Sleep Apnea Affects High-Achieving Students, Too

13 Jan 2016
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When students have problems in school, many doctors ask about how well they’re sleeping. But students who do well also are affected by obstructive sleep apnea (OSA) and see improvements in their performance once it is treated, according to research from the University of Michigan Health System.

The researchers studied 147 children ages 3 to 12 who were scheduled for an adenotonsillectomy. These children also were suspected of having OSA. Adenotonsillectomies already have been shown to lead to behavioral improvements in children who are struggling at school or at home.

Yet all of the children in the Michigan study, from low IQ to high IQ groups, improved at similar levels when their sleep and behavior were evaluated 6 months after the adenotonsillectomy. Parents graded behavior based on inattention, hyperactivity, social problems, and perfectionism. Sleep tests included brainwaves, eye movement, heart rhythm, muscle activity, airflow, chest movements, and snoring.

“Regardless of intellectual level, we can expect to see some behavioral improvement along with better sleep,” said study co-author Bruno Giordani, PhD, professor of neurology, psychiatry, psychology, and nursing. “Once behavior improves, attention in school improves, and emotional ability and behavioral and impulsivity control improve.”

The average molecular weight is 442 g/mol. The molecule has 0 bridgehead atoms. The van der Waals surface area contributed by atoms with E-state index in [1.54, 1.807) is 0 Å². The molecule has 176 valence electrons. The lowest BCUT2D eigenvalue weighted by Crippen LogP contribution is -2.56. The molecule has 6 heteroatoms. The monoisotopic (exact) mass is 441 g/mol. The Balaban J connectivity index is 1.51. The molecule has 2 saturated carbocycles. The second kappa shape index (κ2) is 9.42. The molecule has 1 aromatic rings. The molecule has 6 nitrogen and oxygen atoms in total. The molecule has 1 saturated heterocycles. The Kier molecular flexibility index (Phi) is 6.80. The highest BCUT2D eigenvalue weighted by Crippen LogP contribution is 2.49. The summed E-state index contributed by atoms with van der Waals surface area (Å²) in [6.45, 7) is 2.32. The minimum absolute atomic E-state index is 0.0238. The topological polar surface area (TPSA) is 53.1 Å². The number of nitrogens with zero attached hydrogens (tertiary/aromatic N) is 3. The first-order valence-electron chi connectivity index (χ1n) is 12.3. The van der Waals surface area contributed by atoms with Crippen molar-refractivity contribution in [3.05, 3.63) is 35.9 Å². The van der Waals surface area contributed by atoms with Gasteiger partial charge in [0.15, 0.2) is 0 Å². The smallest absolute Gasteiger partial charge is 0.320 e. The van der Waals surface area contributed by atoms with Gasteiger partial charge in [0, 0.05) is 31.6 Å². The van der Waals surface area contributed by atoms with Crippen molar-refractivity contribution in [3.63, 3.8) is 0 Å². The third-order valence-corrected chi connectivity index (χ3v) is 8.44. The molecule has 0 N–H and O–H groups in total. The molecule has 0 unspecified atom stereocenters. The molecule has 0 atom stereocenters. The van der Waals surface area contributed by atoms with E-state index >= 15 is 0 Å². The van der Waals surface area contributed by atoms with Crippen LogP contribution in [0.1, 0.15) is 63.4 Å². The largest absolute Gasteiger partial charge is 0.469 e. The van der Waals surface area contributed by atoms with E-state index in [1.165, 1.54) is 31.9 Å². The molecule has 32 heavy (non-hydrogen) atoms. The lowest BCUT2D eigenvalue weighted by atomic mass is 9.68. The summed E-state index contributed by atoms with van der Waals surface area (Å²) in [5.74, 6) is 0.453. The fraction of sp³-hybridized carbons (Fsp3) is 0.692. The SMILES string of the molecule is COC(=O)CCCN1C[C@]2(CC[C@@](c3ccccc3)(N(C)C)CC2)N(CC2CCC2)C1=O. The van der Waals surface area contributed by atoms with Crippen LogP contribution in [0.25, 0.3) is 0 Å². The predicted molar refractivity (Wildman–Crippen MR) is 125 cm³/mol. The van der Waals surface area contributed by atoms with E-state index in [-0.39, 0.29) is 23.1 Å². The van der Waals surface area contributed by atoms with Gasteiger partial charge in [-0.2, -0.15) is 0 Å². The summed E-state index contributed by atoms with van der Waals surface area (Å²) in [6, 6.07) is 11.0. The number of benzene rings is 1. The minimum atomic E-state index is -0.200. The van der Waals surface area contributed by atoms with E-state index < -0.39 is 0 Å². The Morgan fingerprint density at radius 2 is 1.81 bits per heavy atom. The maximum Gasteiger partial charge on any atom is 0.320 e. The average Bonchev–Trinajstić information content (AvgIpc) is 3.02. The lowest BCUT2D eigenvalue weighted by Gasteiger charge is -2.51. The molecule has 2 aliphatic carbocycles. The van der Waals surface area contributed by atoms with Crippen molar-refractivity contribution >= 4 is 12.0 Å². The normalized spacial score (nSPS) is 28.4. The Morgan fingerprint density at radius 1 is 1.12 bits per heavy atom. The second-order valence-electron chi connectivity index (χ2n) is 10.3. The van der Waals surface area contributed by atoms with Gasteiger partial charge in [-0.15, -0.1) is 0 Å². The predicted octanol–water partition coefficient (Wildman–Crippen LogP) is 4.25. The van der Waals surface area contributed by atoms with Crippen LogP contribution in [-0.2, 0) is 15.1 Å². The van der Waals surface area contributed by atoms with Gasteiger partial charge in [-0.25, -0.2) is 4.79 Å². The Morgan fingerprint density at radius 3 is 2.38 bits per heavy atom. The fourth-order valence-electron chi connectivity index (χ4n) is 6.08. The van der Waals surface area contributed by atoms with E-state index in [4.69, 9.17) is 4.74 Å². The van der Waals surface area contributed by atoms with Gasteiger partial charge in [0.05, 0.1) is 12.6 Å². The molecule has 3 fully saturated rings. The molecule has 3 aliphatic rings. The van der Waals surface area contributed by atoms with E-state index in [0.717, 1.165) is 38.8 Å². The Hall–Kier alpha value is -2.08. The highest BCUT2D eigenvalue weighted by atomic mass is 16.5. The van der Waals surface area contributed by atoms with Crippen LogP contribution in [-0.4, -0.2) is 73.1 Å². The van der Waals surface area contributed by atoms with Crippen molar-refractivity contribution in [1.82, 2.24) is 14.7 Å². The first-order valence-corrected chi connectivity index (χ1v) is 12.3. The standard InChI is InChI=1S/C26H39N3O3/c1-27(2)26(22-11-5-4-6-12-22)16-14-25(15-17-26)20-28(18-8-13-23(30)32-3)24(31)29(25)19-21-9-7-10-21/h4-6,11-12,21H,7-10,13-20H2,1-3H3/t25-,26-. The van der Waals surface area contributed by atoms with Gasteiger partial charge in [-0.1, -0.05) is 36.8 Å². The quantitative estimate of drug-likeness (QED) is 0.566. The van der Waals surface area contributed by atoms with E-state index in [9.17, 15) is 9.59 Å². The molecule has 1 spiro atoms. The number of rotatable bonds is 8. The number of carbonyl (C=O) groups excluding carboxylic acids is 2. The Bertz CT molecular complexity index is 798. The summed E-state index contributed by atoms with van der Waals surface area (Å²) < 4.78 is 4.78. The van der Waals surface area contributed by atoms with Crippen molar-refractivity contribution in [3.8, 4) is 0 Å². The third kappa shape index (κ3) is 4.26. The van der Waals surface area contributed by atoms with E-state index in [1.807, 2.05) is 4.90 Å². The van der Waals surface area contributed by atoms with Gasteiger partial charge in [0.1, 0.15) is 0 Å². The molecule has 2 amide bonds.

OSA can cause children to wake up briefly and go back to sleep more than a hundred times a night. These children then may show signs of hyperactivity.

“Children with obstructive sleep apnea are fidgeting and not able to stay on task, because they’re doing anything they can to stay awake,” said Seockhoon Chung, MD, PhD, associate professor at Asian Medical Center in South Korea and first author of the study. “Even when those behavioral problems are minimal, improvement is still possible.”

Doctors and parents might not recognize and treat OSA in high-achieving students if they don’t see problems in school performance. The study, however, says that other symptoms such as snoring should not be ignored because these children may still benefit from diagnosis and treatment of their sleep disorder.

The study, “Improved Behavior After Adenotonsillectomy in Children with Higher and Lower IQ,” was published in the International Journal of Pediatric Otorhinolaryngology.

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